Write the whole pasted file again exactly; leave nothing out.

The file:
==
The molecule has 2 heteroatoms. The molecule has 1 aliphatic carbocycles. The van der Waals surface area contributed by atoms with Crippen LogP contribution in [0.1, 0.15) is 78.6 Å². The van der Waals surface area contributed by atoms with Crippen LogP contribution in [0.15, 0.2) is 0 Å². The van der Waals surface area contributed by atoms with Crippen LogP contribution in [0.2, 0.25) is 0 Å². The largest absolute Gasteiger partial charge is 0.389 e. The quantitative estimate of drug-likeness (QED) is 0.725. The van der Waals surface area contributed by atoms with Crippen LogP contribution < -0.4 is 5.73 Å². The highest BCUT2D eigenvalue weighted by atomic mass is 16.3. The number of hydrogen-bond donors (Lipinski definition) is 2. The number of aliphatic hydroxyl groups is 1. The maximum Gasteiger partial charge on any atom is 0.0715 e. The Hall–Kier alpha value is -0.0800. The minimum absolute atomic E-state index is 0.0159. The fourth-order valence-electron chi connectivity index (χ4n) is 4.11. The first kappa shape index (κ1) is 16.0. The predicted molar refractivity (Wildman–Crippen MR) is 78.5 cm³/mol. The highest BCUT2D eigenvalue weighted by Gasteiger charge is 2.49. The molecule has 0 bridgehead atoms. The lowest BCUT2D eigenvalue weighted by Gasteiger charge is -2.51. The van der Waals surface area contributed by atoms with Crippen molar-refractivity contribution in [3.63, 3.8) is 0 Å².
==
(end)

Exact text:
The molecule has 2 heteroatoms. The molecule has 1 aliphatic carbocycles. The van der Waals surface area contributed by atoms with Crippen LogP contribution in [0.1, 0.15) is 78.6 Å². The van der Waals surface area contributed by atoms with Crippen LogP contribution in [0.15, 0.2) is 0 Å². The van der Waals surface area contributed by atoms with Crippen LogP contribution in [0.2, 0.25) is 0 Å². The largest absolute Gasteiger partial charge is 0.389 e. The quantitative estimate of drug-likeness (QED) is 0.725. The van der Waals surface area contributed by atoms with Crippen LogP contribution < -0.4 is 5.73 Å². The highest BCUT2D eigenvalue weighted by atomic mass is 16.3. The number of hydrogen-bond donors (Lipinski definition) is 2. The number of aliphatic hydroxyl groups is 1. The maximum Gasteiger partial charge on any atom is 0.0715 e. The Hall–Kier alpha value is -0.0800. The minimum absolute atomic E-state index is 0.0159. The fourth-order valence-electron chi connectivity index (χ4n) is 4.11. The first kappa shape index (κ1) is 16.0. The predicted molar refractivity (Wildman–Crippen MR) is 78.5 cm³/mol. The highest BCUT2D eigenvalue weighted by Gasteiger charge is 2.49. The molecule has 0 bridgehead atoms. The lowest BCUT2D eigenvalue weighted by Gasteiger charge is -2.51. The van der Waals surface area contributed by atoms with Crippen molar-refractivity contribution in [3.63, 3.8) is 0 Å².